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Fertility patients and their prescriptions: a two-year audit of patient-pharmacist interactions in a reproductive endocrinology practice

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posted on 22.11.2019, 16:47 authored by E Scott Sills, Serhiy A. Shurpyak, Deirdre J. Gorman, Lyuda V. Shkrobot, Grainne U. Murray, Beppi MG O'Connor, Una E. Rapple, Alica O. Fogarty, Pavlina Svarkova, Kathy M. Brickell, David J. Walsh


This study assessed pharmacy performance and satisfaction as reported by patients during ovulation induction therapy.


Patients (n = 1269) receiving gonadotropin prescriptions for intrauterine insemination or in vitro fertilisation-embryo transfer in 2007-2008 were prospectively interviewed by nurses and/or completed a structured questionnaire to evaluate pharmacy performance. "Community" (n = 12) and "specialty" (n = 2) pharmacy status (C vs. S) was defined by each pharmacy, and all pharmacies were selected by patients before cycle start. Patient comments about their pharmacy were classified into five types: i) Dispensing error-gonadotropin, ii) Dispensing error-non gonadotropin, iii) Mistake in prescribed medical equipment/supplies, iv) Counselling/communication inaccuracy, and v) Inventory problem or other.


391 pharmacy concerns were reported from 150 fertility patients during the study period. The majority (75.9%) of patients selected a S pharmacy to fill their prescriptions, and this pharmacy type was identified in 2.8% of adverse pharmacy encounters (p < 0.0001). Non-gonadotropin prescriptions filled at C pharmacies accounted for 40.2% of all complaints, followed by problems with prescriptions for supplies (20.2%) and gonadotropins (18.7%) at C pharmacies. Patient conflict involving S pharmacies was limited (n = 11), and related to operating hours and medication delivery logistics.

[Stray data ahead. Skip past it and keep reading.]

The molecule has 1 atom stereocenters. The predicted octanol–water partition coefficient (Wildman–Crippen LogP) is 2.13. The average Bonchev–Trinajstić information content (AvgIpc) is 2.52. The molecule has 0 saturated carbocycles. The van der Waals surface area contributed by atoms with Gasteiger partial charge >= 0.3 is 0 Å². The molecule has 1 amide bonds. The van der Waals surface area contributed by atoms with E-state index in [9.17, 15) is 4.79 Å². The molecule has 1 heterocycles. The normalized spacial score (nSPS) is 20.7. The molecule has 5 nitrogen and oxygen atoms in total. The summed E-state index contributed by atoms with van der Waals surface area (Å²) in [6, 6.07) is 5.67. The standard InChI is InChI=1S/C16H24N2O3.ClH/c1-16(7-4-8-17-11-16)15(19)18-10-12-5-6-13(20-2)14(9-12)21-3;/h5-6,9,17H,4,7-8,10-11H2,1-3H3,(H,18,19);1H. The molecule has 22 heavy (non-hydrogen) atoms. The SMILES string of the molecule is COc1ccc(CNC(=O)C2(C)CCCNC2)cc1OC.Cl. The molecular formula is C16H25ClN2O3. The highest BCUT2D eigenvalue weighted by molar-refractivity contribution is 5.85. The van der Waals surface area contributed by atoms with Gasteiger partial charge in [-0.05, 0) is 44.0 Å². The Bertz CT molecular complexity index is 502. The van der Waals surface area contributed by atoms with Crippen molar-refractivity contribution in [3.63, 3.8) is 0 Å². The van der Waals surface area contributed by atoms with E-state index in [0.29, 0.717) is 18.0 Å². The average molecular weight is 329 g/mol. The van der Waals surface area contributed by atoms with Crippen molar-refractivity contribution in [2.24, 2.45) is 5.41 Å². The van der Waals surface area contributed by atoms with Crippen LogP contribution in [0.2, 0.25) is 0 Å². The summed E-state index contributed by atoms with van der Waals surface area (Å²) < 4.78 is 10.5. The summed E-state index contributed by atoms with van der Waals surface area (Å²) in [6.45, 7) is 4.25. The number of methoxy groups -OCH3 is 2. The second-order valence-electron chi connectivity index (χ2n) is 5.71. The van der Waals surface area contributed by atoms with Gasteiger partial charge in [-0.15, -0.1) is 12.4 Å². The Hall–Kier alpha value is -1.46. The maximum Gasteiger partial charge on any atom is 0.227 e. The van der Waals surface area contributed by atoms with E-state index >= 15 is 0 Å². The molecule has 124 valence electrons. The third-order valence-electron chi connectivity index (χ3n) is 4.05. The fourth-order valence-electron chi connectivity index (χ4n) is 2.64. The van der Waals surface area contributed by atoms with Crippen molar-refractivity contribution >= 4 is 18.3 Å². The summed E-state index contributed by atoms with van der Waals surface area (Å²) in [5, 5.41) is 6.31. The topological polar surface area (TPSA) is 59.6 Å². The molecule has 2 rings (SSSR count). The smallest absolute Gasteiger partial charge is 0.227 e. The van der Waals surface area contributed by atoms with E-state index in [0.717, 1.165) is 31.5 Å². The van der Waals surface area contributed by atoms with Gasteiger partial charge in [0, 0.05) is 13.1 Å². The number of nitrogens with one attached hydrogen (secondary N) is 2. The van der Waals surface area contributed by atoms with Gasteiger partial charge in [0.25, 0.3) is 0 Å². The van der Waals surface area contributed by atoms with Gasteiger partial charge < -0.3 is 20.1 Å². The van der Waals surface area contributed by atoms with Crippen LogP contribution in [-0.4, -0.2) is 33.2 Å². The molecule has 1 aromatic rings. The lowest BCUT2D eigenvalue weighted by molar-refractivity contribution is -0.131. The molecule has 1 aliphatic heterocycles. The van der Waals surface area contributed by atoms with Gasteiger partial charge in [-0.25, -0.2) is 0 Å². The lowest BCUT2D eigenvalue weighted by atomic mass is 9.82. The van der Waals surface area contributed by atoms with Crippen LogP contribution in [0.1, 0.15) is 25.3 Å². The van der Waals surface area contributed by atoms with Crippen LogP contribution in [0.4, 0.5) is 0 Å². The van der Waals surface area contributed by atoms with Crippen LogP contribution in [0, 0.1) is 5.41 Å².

Fertility patients reported a disproportionate and significantly higher number of adverse pharmacy encounters from C pharmacies compared to S pharmacies. Although no licensing mechanism in Ireland currently recognises special training or certification in any area of pharmacy practice, informal self-designations by pharmacies remain a useful discriminator. Level of familiarity with fertility medicines and availability of inventory are important characteristics to be considered when counselling fertility patients about pharmacy choice. Those who select a C pharmacy should be advised to allow extra time for inventory verification, order confirmation, and additional counselling. Additional study is needed to determine if a minimum volume of fertility-related prescriptions is necessary to assure competence in this particular field of pharmacy practice.



This article is also available at http://www.ncbi.nlm.nih.gov/pmc/articles/PMC2727501/

Published Citation

Sills ES, Shurpyak SA, Gorman DJ, Shkrobot LV, Murray GU, O'Connor BM, Rapple UE, Fogarty AO, Sarkova P, Brickell KM, Walsh DJ. Fertility patients and their prescriptions: a two-year audit of patient-pharmacist interactions in a reproductive endocrinology practice. International Archives of Medicine. 2009;2(1):24.

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  • Obstetrics and Gynaecology

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